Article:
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Just take it and go
Yeoh Guan Jin 
An Amazon.com employee scans in to shop at the Amazon Go store in Seattle, Washington, US. The store uses no cashiers – Bloomberg
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Cashless is old school. Passé. Old technology. It’s so tedious to have to swipe your card or scan your mobile device. We have better things to do than wait in line to perform such mundane tasks. But things are changing. All you need to do now is walk into the supermarket, pick what you want, and walk out. As simple as that.

This has recently been made possible by Amazon, the world’s largest online retailer. This is the very same company that spent the better part of the last two decades trying to make people shop in cyberspace rather than drive to the local supermarket.

That, no doubt, is a great way to shop. It’s so convenient. You can buy anything you want and pay for it without even having to get off your seat. Then all your purchases get delivered to your doorstep.

But lately, the company decided to disrupt its well-established business strategy by investing in the brick-and-mortar platform – the very technology it spent its entire existence trying to bury.

Last August, Amazon completed its acquisition of US supermarket chain Whole Foods and its more than 470 outlets for US$13.7 bil (RM53.38 bil).

That is like going back to the Stone Age.

But that mega retailer has something up its sleeve. Just weeks ago, it launched Amazon Go, its first retail outlet that does away with cashiers. All you need to do is walk in there, take what you want, and walk out. Technology does the rest – taking note of every item you put into your shopping cart, tallying up the cost and debiting your account.

 

It can’t get any easier

The technology is so clever that it can even tell if you change your mind and return an item from your shopping cart to the shelf.

This concept is being tested at the store located on the ground floor of Amazon’s head office in Seattle. The new store, Amazon Go, is powered by artificial intelligence. All you need to start shopping there is to do a one-time download of an app that takes care of all the nitty-gritty of shopping.

It certainly can’t get any easier than that. Shopping will be such a breeze. For those who hate the weekly ritual of going to the supermarket, this will make it more palatable.

For most households, the weekly grocery shopping – that task that requires a trip to the store – is an unavoidable routine. Grit your teeth and be done with it as soon as you can.

Online shopping was the first major attempt to free unhappy men from this ball and chain. But the practice of placing orders remotely and having your grocery delivered to you is not an entirely new concept.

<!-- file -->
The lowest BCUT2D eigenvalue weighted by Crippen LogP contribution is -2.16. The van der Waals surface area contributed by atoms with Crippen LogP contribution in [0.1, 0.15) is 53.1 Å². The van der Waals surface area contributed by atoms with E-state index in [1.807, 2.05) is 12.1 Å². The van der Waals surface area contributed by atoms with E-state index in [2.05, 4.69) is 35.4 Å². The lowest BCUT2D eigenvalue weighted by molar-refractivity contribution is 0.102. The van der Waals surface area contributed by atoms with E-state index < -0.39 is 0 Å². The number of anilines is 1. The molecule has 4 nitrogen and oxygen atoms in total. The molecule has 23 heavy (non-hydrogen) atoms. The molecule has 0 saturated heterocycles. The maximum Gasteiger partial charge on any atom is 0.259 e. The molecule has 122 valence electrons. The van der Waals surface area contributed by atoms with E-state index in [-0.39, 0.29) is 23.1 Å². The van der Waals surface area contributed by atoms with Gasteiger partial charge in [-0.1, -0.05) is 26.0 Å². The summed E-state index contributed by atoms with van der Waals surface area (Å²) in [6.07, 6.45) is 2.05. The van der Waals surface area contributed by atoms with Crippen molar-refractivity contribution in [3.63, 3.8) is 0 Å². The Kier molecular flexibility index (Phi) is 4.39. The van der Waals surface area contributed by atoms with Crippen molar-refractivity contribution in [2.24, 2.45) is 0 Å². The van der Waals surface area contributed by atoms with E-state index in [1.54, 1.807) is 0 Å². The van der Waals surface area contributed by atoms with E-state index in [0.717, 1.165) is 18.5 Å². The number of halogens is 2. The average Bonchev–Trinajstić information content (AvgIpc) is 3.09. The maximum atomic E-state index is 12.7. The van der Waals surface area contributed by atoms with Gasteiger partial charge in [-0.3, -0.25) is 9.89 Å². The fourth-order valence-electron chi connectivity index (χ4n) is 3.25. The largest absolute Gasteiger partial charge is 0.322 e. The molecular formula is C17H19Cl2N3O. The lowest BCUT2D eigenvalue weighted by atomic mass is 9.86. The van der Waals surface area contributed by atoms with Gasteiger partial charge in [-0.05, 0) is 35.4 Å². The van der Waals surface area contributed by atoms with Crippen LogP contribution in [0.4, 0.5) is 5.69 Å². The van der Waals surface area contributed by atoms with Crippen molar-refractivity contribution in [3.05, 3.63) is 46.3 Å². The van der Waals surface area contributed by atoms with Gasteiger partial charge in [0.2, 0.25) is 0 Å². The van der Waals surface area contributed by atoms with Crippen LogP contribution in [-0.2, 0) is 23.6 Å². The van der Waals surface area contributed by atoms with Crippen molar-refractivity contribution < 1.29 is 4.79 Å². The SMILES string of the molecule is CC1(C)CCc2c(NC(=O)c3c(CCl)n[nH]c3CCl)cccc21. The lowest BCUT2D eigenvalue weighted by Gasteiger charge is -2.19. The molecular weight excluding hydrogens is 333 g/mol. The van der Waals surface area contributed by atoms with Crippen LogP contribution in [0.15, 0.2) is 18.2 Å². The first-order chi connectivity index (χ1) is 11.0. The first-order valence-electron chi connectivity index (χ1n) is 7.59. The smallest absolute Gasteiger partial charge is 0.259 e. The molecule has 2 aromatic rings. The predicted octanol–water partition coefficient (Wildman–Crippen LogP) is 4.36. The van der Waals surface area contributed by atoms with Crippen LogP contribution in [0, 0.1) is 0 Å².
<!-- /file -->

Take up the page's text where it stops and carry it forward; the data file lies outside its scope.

Back in the day, you could call the local provision shop, read out the list of items you want to purchase and the proprietor would personally deliver all those things – from the baby’s milk to the bag of rice – to you.

You could pay for those items as soon as they are delivered to you. Some would give you a credit line that you would have to make good at the end of each month, usually on “pay day”.

Every item you purchased would be noted in a little notebook. This system may still be practised in many small towns and villages across the country.

But for some people, leaving it to the retailer to pick the item you want, or making a choice from a series of pictures on your computer screen, is not ideal.

At Amazon Go, we have this taken care of. You get to pick exactly what you want – for instance, when buying perishables, one bunch of spinach is not quite like the next, or one leg of lamb may not be like the other.

You get to pick the one that’s exactly right for you – freshness, weight, size and other factors considered.

Then you get to take it home without having to queue up at the cash register. That easy. No hassles.

 

Some kinks to be expected

It is not clear when Amazon will make this strategy a regular feature in all its brick-and-mortar outlets. Since this is only at the experimental stage, there would be some kinks to be taken care of, for sure.

When it does, other retailers will have to adopt the same strategy or come up with similar ideas to stay in the competition.

At the end of the day, if online shopping can’t wipe out physical stores, this would be the next best thing. It should be noted that physical stores still reign supreme, accounting for more than 90% of all retail purchases worldwide. Despite all the hullabaloo, shopping in cyberspace is not virtually a winning strategy yet.

According to eMarketer, a market research outfit based in New York, the global retail market is expected to rise 5.5% this year to US$28.3 tril. The retail e-commerce market, on the other hand, is expected to touch US$2.3 tril in the same period. That is just over 8% of the total value of the retail market.

English entrepreneur Michael Aldrich is credited for inventing online shopping in 1979. The internet made it a global phenomenon. Yet, close to four decades later, online retail business has not managed to win over more than 10% of shoppers.

Mega shopping centres will continue to prevail, complete with the parking woes and long queues. Perhaps harried husbands may find a little bit of relief through Amazon Go.

Yeoh Guan Jin is a veteran journalist. Comments: editor@focusmalaysia.my



This article first appeared in Focus Malaysia Issue 271.